Monday, 15 April 2013

Researchers derive oligodendrocytes from ordinary skin cells

Researchers from the Case Western Reserve School of Medicine just announced that they have developed a new technique which converts skin cells into oligodendrocyte-producing stem cells. According to them, the technique enables the "on demand" production of oligodendrocytes and has the potential to help patients suffering from diseases caused by myelin degeneration, like multiple sclerosis, cerebral palsy and rare genetic disorders known as leukodystrophies.

In this method, the oligodendrocyte-producing stem cells are derived directly from fibroblasts, one of the most common types of cells found in our skin and organs. These stem cells are called induced oligodendrocyte progenitor cells (OPCs).


Oligodendrocyte


During the study, the researchers used "sets of either eight or three defined transcription factors" to induce mouse embryonic and lung fibroblasts into becoming OPCs.

"Its cellular alchemy, we are taking a readily accessible and abundant cell and completely switching its identity to become a highly valuable cell for therapy." said Paul Tesar, senior author of the study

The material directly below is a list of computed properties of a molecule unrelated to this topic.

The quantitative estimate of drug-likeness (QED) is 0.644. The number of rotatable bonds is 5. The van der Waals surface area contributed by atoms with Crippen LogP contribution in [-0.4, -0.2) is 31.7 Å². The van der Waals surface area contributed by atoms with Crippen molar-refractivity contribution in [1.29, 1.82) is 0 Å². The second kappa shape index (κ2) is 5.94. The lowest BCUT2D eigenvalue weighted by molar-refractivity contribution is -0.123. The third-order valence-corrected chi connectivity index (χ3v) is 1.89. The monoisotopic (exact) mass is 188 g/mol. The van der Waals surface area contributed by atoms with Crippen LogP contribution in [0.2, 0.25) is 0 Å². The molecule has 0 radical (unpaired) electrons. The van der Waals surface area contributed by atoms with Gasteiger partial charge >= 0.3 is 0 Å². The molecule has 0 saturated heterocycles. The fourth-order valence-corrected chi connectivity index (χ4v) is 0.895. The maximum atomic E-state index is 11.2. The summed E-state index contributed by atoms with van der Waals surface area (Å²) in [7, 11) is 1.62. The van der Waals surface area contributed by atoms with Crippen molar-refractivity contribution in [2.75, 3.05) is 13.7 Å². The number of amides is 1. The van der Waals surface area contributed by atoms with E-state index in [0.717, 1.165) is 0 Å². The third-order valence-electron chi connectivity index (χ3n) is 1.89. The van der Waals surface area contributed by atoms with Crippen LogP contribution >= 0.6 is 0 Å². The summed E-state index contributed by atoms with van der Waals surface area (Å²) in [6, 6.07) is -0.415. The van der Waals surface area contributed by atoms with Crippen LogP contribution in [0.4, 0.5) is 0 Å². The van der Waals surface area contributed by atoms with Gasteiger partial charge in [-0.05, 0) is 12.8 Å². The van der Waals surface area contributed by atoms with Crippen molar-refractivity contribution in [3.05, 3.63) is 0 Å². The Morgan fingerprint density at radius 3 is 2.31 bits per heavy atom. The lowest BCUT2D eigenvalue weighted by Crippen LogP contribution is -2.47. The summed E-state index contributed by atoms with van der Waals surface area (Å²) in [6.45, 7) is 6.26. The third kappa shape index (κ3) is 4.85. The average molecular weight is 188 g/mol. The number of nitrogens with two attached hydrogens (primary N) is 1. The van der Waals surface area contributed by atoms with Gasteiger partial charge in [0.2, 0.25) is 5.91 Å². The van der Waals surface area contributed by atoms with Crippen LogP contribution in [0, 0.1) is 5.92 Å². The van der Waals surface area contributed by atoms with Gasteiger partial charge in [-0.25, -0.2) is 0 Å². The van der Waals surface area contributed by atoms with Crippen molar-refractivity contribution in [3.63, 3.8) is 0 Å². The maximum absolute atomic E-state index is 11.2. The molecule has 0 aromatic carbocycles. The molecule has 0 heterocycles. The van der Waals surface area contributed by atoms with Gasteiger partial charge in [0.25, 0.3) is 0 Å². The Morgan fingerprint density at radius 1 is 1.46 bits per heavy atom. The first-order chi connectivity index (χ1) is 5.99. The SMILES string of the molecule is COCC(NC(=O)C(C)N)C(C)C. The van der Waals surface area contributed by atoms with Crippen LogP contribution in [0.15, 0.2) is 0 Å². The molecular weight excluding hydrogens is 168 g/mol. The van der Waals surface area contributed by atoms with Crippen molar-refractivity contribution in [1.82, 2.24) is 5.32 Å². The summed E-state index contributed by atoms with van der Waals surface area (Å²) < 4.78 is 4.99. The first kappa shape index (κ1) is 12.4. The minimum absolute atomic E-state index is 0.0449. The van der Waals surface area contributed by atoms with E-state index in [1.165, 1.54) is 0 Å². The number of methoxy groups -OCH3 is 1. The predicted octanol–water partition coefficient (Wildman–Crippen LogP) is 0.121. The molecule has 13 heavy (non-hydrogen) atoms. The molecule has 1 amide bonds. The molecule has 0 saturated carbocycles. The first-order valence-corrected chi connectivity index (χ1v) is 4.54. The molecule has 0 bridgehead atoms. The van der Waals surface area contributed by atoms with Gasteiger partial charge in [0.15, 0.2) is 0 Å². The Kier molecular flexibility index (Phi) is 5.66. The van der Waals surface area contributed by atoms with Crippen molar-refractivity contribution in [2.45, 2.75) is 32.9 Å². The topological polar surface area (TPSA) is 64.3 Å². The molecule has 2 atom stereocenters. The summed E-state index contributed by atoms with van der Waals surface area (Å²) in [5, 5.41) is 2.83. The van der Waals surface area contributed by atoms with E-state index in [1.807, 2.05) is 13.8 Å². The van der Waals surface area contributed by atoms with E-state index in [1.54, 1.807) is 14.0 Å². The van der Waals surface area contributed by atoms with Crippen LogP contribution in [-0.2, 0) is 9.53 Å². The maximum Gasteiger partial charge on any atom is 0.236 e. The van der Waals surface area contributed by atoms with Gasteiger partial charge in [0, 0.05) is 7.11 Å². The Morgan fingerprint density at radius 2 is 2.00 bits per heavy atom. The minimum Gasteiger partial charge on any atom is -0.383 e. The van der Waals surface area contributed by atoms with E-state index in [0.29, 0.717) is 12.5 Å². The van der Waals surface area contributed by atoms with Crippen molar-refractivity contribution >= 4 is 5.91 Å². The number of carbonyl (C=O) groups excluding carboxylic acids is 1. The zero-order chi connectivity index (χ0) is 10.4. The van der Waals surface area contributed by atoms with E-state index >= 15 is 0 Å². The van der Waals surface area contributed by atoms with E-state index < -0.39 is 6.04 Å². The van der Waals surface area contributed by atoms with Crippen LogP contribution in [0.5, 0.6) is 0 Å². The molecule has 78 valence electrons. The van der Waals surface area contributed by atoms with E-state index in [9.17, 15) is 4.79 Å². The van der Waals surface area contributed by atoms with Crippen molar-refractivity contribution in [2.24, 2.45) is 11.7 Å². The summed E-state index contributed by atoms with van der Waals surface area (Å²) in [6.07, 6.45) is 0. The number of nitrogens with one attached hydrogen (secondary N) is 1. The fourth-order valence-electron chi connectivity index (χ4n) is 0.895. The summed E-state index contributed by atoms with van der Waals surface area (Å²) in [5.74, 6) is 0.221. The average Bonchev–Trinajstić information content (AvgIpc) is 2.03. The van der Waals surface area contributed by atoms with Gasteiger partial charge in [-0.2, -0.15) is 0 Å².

The researchers explain in their press release that before their discovery, OPCs could only be extracted from fetal tissue or induced pluripotent stem cells, which both come with many limitations. However, their method now gives a new tool in the battle against myelin-related diseases.

"The myelin repair field has been hampered by an inability to rapidly generate safe and effective sources of functional oligodendrocytes, The new technique may overcome all of these issues by providing a rapid and streamlined way to directly generate functional myelin producing cells." said senior author, Robert Miller.

In their experiments, the scientists created billions of these OPCs and showed they have the capacity generate new myelin coatings around nerves once transplanted to mice.

Now the next goal is to investigate the same method using human cells. If the results indicate its efficient and safe it may hold the key to treating patients suffering from myelin disorders.

"The progression of stem cell biology is providing opportunities for clinical translation that a decade ago would not have been possible, it is a real breakthrough." said Robert Miller, professor of neurosciences at the Case Western Reserve School

Oligodendrocytes are brain cells with their main functions being to support and  insulate the axons (the long projection of nerve cells) in the central nervous system (the brain and spinal cord) of some vertebrates, including humans.


An oligodendrocyte myelinating several axons.


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Reference
Najm, F., Lager, A., Zaremba, A., Wyatt, K., Caprariello, A., Factor, D., Karl, R., Maeda, T., Miller, R., & Tesar, P. (2013). Transcription factor–mediated reprogramming of fibroblasts to expandable, myelinogenic oligodendrocyte progenitor cells Nature Biotechnology DOI: 10.1038/nbt.2561

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